r463 /// 'Do nothing' version of Counter. /// This class can be used in the same way as \ref Counter however it /// This class can be used in the same way as \ref Counter, but it /// does not count at all and does not print report on destruction. ///
• ## lemon/cplex.cc

 r623 } int CplexBase::_addRow(Value lb, ExprIterator b, ExprIterator e, Value ub) { int i = CPXgetnumrows(cplexEnv(), _prob); if (lb == -INF) { const char s = 'L'; CPXnewrows(cplexEnv(), _prob, 1, &ub, &s, 0, 0); } else if (ub == INF) { const char s = 'G'; CPXnewrows(cplexEnv(), _prob, 1, &lb, &s, 0, 0); } else if (lb == ub){ const char s = 'E'; CPXnewrows(cplexEnv(), _prob, 1, &lb, &s, 0, 0); } else { const char s = 'R'; double len = ub - lb; CPXnewrows(cplexEnv(), _prob, 1, &lb, &s, &len, 0); } std::vector indices; std::vector rowlist; std::vector values; for(ExprIterator it=b; it!=e; ++it) { indices.push_back(it->first); values.push_back(it->second); rowlist.push_back(i); } CPXchgcoeflist(cplexEnv(), _prob, values.size(), &rowlist.front(), &indices.front(), &values.front()); return i; } void CplexBase::_eraseCol(int i) {
• ## lemon/cplex.h

 r623 virtual int _addCol(); virtual int _addRow(); virtual int _addRow(Value l, ExprIterator b, ExprIterator e, Value u); virtual void _eraseCol(int i);
• ## lemon/dfs.h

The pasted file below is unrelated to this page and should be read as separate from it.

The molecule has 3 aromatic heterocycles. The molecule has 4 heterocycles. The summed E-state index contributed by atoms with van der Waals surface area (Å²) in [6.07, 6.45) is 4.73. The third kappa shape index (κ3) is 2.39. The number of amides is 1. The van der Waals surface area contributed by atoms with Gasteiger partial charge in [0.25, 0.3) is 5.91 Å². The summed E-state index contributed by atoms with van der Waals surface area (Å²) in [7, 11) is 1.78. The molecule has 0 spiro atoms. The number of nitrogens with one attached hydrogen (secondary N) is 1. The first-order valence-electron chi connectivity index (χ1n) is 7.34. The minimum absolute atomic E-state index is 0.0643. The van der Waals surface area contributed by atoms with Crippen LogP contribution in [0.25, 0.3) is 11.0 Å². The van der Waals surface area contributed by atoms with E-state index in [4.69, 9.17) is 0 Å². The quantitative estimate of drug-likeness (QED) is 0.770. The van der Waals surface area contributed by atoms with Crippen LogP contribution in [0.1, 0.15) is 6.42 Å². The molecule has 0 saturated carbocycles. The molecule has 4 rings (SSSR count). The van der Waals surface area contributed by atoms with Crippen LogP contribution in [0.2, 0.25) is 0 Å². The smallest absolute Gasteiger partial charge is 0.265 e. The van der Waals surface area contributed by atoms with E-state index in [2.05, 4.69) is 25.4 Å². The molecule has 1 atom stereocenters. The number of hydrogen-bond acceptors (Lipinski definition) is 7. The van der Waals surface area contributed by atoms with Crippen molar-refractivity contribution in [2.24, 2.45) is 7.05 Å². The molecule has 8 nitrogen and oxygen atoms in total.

r764 ///The type of the map that indicates which nodes are processed. ///It must conform to the \ref concepts::WriteMap "WriteMap" concept. ///By default it is a NullMap. ///By default, it is a NullMap. typedef NullMap ProcessedMap; ///Instantiates a \c ProcessedMap. ///\tparam GR The type of the digraph the algorithm runs on. ///The default type is \ref ListDigraph. ///\tparam TR The traits class that defines various types used by the ///algorithm. By default, it is \ref DfsDefaultTraits ///"DfsDefaultTraits". ///In most cases, this parameter should not be set directly, ///consider to use the named template parameters instead. #ifdef DOXYGEN template d.run() is just a shortcut of the following code. ///The type of the map that indicates which nodes are processed. ///It must conform to the \ref concepts::WriteMap "WriteMap" concept. ///By default it is a NullMap. ///By default, it is a NullMap. typedef NullMap ProcessedMap; ///Instantiates a ProcessedMap. /// This class should only be used through the \ref dfs() function, /// which makes it easier to use the algorithm. /// /// \tparam TR The traits class that defines various types used by the /// algorithm. template class DfsWizard : public TR ///Runs DFS algorithm to visit all nodes in the digraph. ///This method runs DFS algorithm in order to compute ///the DFS path to each node. ///This method runs DFS algorithm in order to visit all nodes ///in the digraph. void run() { /// does not observe the DFS events. If you want to observe the DFS /// events, you should implement your own visitor class. /// \tparam TR Traits class to set various data types used by the /// algorithm. The default traits class is /// \ref DfsVisitDefaultTraits "DfsVisitDefaultTraits". /// See \ref DfsVisitDefaultTraits for the documentation of /// a DFS visit traits class. /// \tparam TR The traits class that defines various types used by the /// algorithm. By default, it is \ref DfsVisitDefaultTraits /// "DfsVisitDefaultTraits". /// In most cases, this parameter should not be set directly, /// consider to use the named template parameters instead. #ifdef DOXYGEN template /// \brief Runs the algorithm to visit all nodes in the digraph. /// This method runs the %DFS algorithm in order to /// compute the %DFS path to each node. /// /// The algorithm computes /// - the %DFS tree (forest), /// - the distance of each node from the root(s) in the %DFS tree. /// This method runs the %DFS algorithm in order to visit all nodes /// in the digraph. /// /// \note d.run() is just a shortcut of the following code.